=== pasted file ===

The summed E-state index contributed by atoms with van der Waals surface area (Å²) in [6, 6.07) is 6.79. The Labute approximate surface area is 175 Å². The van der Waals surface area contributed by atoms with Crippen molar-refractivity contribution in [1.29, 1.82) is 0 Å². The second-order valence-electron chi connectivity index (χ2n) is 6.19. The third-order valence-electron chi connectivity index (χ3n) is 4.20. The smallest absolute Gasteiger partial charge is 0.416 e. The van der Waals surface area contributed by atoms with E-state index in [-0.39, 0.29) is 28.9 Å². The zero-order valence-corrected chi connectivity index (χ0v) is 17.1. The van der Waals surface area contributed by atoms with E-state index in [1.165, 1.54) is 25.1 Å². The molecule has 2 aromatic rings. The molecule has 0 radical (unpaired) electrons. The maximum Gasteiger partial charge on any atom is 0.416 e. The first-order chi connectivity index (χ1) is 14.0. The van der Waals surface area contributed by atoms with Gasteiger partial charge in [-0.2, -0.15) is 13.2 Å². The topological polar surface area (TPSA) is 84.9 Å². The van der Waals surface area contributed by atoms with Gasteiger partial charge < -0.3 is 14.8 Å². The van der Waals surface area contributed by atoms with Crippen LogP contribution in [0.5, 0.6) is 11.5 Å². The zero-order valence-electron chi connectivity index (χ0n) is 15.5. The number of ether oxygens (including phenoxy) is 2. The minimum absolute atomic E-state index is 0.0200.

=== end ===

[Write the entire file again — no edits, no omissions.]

The summed E-state index contributed by atoms with van der Waals surface area (Å²) in [6, 6.07) is 6.79. The Labute approximate surface area is 175 Å². The van der Waals surface area contributed by atoms with Crippen molar-refractivity contribution in [1.29, 1.82) is 0 Å². The second-order valence-electron chi connectivity index (χ2n) is 6.19. The third-order valence-electron chi connectivity index (χ3n) is 4.20. The smallest absolute Gasteiger partial charge is 0.416 e. The van der Waals surface area contributed by atoms with E-state index in [-0.39, 0.29) is 28.9 Å². The zero-order valence-corrected chi connectivity index (χ0v) is 17.1. The van der Waals surface area contributed by atoms with E-state index in [1.165, 1.54) is 25.1 Å². The molecule has 2 aromatic rings. The molecule has 0 radical (unpaired) electrons. The maximum Gasteiger partial charge on any atom is 0.416 e. The first-order chi connectivity index (χ1) is 14.0. The van der Waals surface area contributed by atoms with Gasteiger partial charge in [-0.2, -0.15) is 13.2 Å². The topological polar surface area (TPSA) is 84.9 Å². The van der Waals surface area contributed by atoms with Gasteiger partial charge < -0.3 is 14.8 Å². The van der Waals surface area contributed by atoms with Crippen LogP contribution in [0.5, 0.6) is 11.5 Å². The zero-order valence-electron chi connectivity index (χ0n) is 15.5. The number of ether oxygens (including phenoxy) is 2. The minimum absolute atomic E-state index is 0.0200.